Lee Miller was a Vogue cover girl in New York in the mid-to-late 1920s. In the early thirties she was Man Ray's muse, student, and lover in Paris, where she also worked as both photographer and model for Paris Vogue, as well as for numerous courtiers, including Patou and Scheperelli. The mid-thirties found her with her own successful photographic studio back in Manhattan. In WWII she served as British Vogue's official war correspondent and was one of the first photographers to enter liberated Dachau and Buchenwald. In 1957 Miller passed the Cordon Bleu course at their Paris school. Generally overlooked, if not overtly dismissed, Lee Miller's gourmet phase in the 1950s and 1960s is discussed in this article as ““another form of her genius.”” Always ahead of her time, Miller was a mezza maven and a tapas enthusiast. The home she shared with her husband, Roland Penrose, in the English countryside was frequently filled with weekend guests drawn from the international modern art world. For many of them she created ““food pictures,”” some inspired by their own works of art. She collected and invented recipes, often based on her extensive travels and sometimes as practical jokes and rebukes.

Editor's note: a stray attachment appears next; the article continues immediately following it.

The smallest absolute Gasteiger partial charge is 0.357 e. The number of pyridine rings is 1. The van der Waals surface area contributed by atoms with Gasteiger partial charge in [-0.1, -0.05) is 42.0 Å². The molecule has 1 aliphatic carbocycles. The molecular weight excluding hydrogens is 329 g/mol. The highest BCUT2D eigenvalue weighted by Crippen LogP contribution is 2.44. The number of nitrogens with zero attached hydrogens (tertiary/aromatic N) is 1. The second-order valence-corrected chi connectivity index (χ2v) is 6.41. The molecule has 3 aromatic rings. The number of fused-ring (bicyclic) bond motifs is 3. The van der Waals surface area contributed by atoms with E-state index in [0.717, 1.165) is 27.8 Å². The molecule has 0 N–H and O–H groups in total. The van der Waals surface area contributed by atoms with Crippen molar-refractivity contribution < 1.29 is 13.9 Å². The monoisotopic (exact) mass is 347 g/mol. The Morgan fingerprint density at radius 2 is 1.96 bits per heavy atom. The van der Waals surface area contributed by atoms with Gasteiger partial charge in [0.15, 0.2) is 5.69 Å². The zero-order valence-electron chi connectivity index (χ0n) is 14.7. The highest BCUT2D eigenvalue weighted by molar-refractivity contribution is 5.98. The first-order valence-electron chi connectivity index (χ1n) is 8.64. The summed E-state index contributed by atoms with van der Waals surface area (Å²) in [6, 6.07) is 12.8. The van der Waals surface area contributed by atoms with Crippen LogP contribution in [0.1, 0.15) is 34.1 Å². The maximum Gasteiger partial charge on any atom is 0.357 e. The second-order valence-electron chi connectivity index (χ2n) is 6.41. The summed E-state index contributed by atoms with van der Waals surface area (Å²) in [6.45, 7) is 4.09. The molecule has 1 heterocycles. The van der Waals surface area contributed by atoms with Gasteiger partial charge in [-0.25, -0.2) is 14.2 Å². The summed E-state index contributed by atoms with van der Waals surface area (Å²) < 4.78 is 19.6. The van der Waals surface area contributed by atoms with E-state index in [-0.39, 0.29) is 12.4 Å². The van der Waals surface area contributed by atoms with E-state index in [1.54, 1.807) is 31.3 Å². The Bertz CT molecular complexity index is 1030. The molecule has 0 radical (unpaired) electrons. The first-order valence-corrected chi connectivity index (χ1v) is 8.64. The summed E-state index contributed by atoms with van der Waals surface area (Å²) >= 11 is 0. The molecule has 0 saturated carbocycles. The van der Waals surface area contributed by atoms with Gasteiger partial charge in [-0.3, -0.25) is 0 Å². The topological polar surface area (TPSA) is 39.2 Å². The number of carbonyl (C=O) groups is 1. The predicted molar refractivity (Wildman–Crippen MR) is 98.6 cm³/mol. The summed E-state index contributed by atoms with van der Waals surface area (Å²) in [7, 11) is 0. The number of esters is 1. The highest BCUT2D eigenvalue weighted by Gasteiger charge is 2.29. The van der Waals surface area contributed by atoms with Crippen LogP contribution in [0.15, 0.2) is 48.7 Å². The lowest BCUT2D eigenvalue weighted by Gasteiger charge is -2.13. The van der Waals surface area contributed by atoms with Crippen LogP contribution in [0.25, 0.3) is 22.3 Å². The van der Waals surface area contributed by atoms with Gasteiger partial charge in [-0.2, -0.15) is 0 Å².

Research Article| February 01 2010
““Another Form of Her Genius””: Lee Miller in the Kitchen
becky e. conekin
becky e. conekin
becky e. conekin holds a Ph.D. in History from the University of Michigan and is currently Senior Research Fellow at the MacMillan Center, Yale University. A Fellow of the Royal Historical Society, she is the author of numerous publications, including The Autobiography of a Nation: The 1951 Festival of Britain. Conekin is currently writing ““Pretty Hard Work: A History of Fashion Modelling in London & Paris, ca. 1947––1970,”” with grants from the British Academy and the Leverhulme Foundation.
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Gastronomica (2010) 10 (1): 50–60.
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becky e. conekin; ““Another Form of Her Genius””: Lee Miller in the Kitchen. Gastronomica 1 February 2010; 10 (1): 50–60. doi: https://doi.org/10.1525/gfc.2010.10.1.50
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